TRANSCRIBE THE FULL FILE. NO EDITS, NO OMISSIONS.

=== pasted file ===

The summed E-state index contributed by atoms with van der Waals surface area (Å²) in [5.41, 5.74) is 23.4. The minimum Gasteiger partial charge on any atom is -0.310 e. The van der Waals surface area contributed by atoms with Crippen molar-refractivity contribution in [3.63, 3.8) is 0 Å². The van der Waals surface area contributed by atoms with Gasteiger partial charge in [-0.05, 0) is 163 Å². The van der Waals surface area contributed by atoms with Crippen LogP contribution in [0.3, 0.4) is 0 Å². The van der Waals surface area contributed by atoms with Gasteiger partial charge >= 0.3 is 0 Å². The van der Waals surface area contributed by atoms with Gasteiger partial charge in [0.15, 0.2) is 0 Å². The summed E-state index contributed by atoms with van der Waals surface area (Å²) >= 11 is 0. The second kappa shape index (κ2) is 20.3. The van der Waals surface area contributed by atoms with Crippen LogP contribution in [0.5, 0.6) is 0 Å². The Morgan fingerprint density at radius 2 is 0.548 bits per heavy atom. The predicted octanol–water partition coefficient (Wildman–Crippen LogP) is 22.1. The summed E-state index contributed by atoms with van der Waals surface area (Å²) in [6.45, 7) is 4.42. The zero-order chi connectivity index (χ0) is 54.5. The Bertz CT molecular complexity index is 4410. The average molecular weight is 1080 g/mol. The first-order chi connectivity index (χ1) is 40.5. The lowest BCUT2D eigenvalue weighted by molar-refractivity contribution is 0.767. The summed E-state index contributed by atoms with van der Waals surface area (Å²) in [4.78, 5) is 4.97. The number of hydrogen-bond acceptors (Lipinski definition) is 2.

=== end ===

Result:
The summed E-state index contributed by atoms with van der Waals surface area (Å²) in [5.41, 5.74) is 23.4. The minimum Gasteiger partial charge on any atom is -0.310 e. The van der Waals surface area contributed by atoms with Crippen molar-refractivity contribution in [3.63, 3.8) is 0 Å². The van der Waals surface area contributed by atoms with Gasteiger partial charge in [-0.05, 0) is 163 Å². The van der Waals surface area contributed by atoms with Crippen LogP contribution in [0.3, 0.4) is 0 Å². The van der Waals surface area contributed by atoms with Gasteiger partial charge >= 0.3 is 0 Å². The van der Waals surface area contributed by atoms with Gasteiger partial charge in [0.15, 0.2) is 0 Å². The summed E-state index contributed by atoms with van der Waals surface area (Å²) >= 11 is 0. The second kappa shape index (κ2) is 20.3. The van der Waals surface area contributed by atoms with Crippen LogP contribution in [0.5, 0.6) is 0 Å². The Morgan fingerprint density at radius 2 is 0.548 bits per heavy atom. The predicted octanol–water partition coefficient (Wildman–Crippen LogP) is 22.1. The summed E-state index contributed by atoms with van der Waals surface area (Å²) in [6.45, 7) is 4.42. The zero-order chi connectivity index (χ0) is 54.5. The Bertz CT molecular complexity index is 4410. The average molecular weight is 1080 g/mol. The first-order chi connectivity index (χ1) is 40.5. The lowest BCUT2D eigenvalue weighted by molar-refractivity contribution is 0.767. The summed E-state index contributed by atoms with van der Waals surface area (Å²) in [4.78, 5) is 4.97. The number of hydrogen-bond acceptors (Lipinski definition) is 2.